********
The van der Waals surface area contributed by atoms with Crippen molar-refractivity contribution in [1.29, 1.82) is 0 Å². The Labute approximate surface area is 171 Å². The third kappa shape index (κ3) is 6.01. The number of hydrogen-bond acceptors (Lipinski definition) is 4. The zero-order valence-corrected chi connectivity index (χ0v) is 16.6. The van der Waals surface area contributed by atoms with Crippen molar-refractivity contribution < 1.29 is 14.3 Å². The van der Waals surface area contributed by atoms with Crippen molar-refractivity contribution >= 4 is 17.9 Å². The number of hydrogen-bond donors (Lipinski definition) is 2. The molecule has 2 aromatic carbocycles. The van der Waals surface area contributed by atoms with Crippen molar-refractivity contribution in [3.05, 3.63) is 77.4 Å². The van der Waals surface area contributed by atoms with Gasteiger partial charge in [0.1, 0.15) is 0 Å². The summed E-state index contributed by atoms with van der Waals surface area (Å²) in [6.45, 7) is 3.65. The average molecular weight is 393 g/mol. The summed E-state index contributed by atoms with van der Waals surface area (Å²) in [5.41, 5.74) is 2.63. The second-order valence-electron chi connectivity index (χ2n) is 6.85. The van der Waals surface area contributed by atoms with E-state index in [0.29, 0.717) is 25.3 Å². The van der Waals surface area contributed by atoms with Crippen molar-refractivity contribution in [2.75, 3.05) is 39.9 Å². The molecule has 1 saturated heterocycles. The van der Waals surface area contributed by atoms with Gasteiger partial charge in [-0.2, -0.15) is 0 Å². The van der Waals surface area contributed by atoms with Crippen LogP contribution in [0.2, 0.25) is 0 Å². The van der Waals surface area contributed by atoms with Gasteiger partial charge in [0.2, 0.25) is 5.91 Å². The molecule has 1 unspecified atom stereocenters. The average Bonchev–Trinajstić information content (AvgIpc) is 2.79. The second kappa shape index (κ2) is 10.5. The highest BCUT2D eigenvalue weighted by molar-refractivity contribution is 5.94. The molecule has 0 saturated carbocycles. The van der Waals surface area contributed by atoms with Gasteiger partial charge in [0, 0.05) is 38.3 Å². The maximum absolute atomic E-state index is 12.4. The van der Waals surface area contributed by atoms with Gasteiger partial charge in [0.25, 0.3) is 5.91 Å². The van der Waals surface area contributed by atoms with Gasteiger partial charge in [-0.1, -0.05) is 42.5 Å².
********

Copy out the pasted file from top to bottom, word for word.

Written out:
The van der Waals surface area contributed by atoms with Crippen molar-refractivity contribution in [1.29, 1.82) is 0 Å². The Labute approximate surface area is 171 Å². The third kappa shape index (κ3) is 6.01. The number of hydrogen-bond acceptors (Lipinski definition) is 4. The zero-order valence-corrected chi connectivity index (χ0v) is 16.6. The van der Waals surface area contributed by atoms with Crippen molar-refractivity contribution < 1.29 is 14.3 Å². The van der Waals surface area contributed by atoms with Crippen molar-refractivity contribution >= 4 is 17.9 Å². The number of hydrogen-bond donors (Lipinski definition) is 2. The molecule has 2 aromatic carbocycles. The van der Waals surface area contributed by atoms with Crippen molar-refractivity contribution in [3.05, 3.63) is 77.4 Å². The van der Waals surface area contributed by atoms with Gasteiger partial charge in [0.1, 0.15) is 0 Å². The summed E-state index contributed by atoms with van der Waals surface area (Å²) in [6.45, 7) is 3.65. The average molecular weight is 393 g/mol. The summed E-state index contributed by atoms with van der Waals surface area (Å²) in [5.41, 5.74) is 2.63. The second-order valence-electron chi connectivity index (χ2n) is 6.85. The van der Waals surface area contributed by atoms with E-state index in [0.29, 0.717) is 25.3 Å². The van der Waals surface area contributed by atoms with Crippen molar-refractivity contribution in [2.75, 3.05) is 39.9 Å². The molecule has 1 saturated heterocycles. The van der Waals surface area contributed by atoms with Gasteiger partial charge in [-0.2, -0.15) is 0 Å². The van der Waals surface area contributed by atoms with Crippen LogP contribution in [0.2, 0.25) is 0 Å². The van der Waals surface area contributed by atoms with Gasteiger partial charge in [0.2, 0.25) is 5.91 Å². The molecule has 1 unspecified atom stereocenters. The average Bonchev–Trinajstić information content (AvgIpc) is 2.79. The second kappa shape index (κ2) is 10.5. The highest BCUT2D eigenvalue weighted by molar-refractivity contribution is 5.94. The molecule has 0 saturated carbocycles. The van der Waals surface area contributed by atoms with Gasteiger partial charge in [0, 0.05) is 38.3 Å². The maximum absolute atomic E-state index is 12.4. The van der Waals surface area contributed by atoms with Gasteiger partial charge in [0.25, 0.3) is 5.91 Å². The van der Waals surface area contributed by atoms with Gasteiger partial charge in [-0.1, -0.05) is 42.5 Å².